WHO/Europe highlights improvements in influenza virus sharing at NIC meeting
The 65th anniversary of the Global Influenza Surveillance and Response System (GISRS) was marked at a meeting of the National Influenza Centres (NICs) in Geneva, Switzerland on 17–19 July 2017. The GISRS is a network of 152 WHO-recognized NICs in 113 countries, 6 WHO Collaborating Centres for influenza, 4 WHO Essential Regulatory Laboratories and 13 WHO H5 Reference Laboratories. The meeting was intended to assess the status of GISRS preparedness on influenza surveillance and response, to review the global strategy on influenza and to strategize a GISRS development plan.
Speaking during a session dedicated to GISRS achievements at global and regional levels, Dr Caroline Brown, WHO/Europe Team Leader for the High Threat Pathogens Programme, presented on the improved representativeness of influenza viruses due to their timely sharing by NICs in support of WHO’s consultations on influenza vaccine composition. Dr Brown also presented the Programme’s initiatives and work performed to enhance influenza surveillance in the WHO European Region. She highlighted the substantial achievements made in the NICs’ surveillance bulletins, pandemic preparedness and vaccine awareness, as well as their assessments of influenza-risk and burden of disease.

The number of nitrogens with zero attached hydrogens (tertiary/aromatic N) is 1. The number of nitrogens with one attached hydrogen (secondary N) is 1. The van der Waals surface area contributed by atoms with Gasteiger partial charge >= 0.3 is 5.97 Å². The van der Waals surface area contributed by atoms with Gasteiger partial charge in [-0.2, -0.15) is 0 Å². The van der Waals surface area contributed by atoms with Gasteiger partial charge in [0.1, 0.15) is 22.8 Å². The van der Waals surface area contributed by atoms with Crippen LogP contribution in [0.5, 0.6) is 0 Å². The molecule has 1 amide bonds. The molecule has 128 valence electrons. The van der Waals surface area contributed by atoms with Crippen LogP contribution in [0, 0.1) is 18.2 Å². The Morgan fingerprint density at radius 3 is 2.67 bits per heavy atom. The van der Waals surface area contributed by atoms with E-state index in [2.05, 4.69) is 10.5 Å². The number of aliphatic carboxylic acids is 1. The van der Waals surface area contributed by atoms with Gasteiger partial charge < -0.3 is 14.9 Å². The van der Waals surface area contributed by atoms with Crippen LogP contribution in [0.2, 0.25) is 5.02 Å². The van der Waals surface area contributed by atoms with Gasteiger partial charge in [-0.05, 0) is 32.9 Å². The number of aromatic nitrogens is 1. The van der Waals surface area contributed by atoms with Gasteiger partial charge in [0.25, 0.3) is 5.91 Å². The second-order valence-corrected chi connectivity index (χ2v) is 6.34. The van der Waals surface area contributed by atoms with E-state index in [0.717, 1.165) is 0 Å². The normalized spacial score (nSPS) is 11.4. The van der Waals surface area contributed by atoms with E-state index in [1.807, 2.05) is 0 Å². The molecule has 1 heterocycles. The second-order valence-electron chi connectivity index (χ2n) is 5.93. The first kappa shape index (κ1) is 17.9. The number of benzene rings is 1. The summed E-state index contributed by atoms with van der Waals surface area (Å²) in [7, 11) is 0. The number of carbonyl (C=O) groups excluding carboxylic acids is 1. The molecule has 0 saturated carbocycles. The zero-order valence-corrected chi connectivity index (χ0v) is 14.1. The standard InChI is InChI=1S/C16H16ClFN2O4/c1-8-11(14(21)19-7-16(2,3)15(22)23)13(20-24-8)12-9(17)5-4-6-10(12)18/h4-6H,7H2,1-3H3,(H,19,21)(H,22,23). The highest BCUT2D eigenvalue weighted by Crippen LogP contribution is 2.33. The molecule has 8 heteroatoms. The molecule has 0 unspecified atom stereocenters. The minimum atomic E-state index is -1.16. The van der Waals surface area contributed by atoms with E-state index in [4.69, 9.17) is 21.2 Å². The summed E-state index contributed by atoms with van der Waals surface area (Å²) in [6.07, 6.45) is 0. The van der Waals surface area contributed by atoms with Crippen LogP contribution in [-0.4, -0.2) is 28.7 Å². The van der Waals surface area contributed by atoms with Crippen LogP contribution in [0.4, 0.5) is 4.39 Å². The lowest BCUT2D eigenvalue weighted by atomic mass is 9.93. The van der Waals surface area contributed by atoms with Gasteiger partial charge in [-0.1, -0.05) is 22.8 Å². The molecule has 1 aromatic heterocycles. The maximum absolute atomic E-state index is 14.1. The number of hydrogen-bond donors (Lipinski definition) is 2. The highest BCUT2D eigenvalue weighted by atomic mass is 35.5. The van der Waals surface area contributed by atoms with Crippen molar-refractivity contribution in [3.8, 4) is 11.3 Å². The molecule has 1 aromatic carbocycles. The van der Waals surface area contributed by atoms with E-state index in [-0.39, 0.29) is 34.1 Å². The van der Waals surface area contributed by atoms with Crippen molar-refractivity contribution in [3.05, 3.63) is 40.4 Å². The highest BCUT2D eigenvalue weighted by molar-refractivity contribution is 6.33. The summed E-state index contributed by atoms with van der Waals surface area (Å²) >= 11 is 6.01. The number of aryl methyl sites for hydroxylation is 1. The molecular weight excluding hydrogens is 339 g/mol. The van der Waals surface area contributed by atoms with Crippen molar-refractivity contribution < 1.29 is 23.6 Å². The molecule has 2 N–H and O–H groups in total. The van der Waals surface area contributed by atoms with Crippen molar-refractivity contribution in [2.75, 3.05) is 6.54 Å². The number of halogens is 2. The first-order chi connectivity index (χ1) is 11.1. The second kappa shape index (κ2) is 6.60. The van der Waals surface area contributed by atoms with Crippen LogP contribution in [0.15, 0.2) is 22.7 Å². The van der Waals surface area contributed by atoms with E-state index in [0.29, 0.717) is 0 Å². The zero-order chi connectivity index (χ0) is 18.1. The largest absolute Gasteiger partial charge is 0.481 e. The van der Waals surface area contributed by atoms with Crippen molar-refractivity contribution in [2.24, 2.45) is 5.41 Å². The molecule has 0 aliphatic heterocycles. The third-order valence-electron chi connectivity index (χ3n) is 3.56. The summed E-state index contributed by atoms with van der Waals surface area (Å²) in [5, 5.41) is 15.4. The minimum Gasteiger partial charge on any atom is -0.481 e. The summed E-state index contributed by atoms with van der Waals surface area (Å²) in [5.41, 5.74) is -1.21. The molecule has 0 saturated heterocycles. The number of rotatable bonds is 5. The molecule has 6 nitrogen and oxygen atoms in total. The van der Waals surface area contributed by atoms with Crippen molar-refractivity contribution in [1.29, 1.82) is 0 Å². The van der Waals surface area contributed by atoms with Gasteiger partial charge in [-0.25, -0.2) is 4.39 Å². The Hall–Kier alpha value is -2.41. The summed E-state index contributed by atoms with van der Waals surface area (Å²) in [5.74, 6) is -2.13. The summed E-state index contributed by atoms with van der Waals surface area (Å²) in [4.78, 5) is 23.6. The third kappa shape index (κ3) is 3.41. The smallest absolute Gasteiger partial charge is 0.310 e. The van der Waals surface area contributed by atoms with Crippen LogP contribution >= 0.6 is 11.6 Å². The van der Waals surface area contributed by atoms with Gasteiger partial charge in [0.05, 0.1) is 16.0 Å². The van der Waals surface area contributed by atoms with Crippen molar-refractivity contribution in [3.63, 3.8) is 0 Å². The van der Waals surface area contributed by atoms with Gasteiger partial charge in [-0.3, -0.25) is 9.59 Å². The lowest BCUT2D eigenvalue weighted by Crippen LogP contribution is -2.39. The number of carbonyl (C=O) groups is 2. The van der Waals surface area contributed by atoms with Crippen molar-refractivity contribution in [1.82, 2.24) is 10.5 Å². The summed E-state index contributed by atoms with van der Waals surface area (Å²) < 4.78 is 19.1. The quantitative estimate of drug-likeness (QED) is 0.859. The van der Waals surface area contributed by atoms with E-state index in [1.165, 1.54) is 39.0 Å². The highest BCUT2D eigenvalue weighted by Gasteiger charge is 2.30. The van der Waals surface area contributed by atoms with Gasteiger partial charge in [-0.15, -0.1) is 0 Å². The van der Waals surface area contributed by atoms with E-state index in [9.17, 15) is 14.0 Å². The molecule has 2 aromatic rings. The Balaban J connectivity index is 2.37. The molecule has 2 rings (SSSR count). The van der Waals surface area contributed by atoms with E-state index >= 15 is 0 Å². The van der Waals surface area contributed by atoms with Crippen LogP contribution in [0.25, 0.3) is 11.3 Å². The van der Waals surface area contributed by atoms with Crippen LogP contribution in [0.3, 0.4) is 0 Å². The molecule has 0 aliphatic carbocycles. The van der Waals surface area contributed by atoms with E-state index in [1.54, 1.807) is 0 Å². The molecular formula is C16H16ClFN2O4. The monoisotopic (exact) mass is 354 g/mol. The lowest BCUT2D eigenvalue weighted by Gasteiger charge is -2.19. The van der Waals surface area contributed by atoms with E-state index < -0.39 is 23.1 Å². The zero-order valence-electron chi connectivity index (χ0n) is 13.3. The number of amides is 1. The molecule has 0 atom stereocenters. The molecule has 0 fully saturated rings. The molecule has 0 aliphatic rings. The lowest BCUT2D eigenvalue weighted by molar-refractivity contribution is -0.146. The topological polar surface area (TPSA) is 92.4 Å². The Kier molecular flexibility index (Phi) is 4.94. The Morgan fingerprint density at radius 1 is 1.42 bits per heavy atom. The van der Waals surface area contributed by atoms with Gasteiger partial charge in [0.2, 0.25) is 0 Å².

Thirty-five participants representing 29 NICs and the influenza national epidemiological focal points from the Region attended the meeting and actively participated in panel discussions. The meeting explained the importance of the “One Health” approach to improving public health measures to combat outbreaks of zoonotic influenza. The implications of advanced laboratory technologies and mathematical modelling in enhancing influenza surveillance and preparedness were also discussed, and the new terms of reference for the NICs’ obligations were explained.
Ten countries from the Region presented 11 posters highlighting significant influenza virological and epidemiological findings.
The meeting proposed a renewed landscape of development for influenza surveillance and preparedness to position GISRS to meet the increasing public health needs in the changing environments of both seasonal and zoonotic influenza.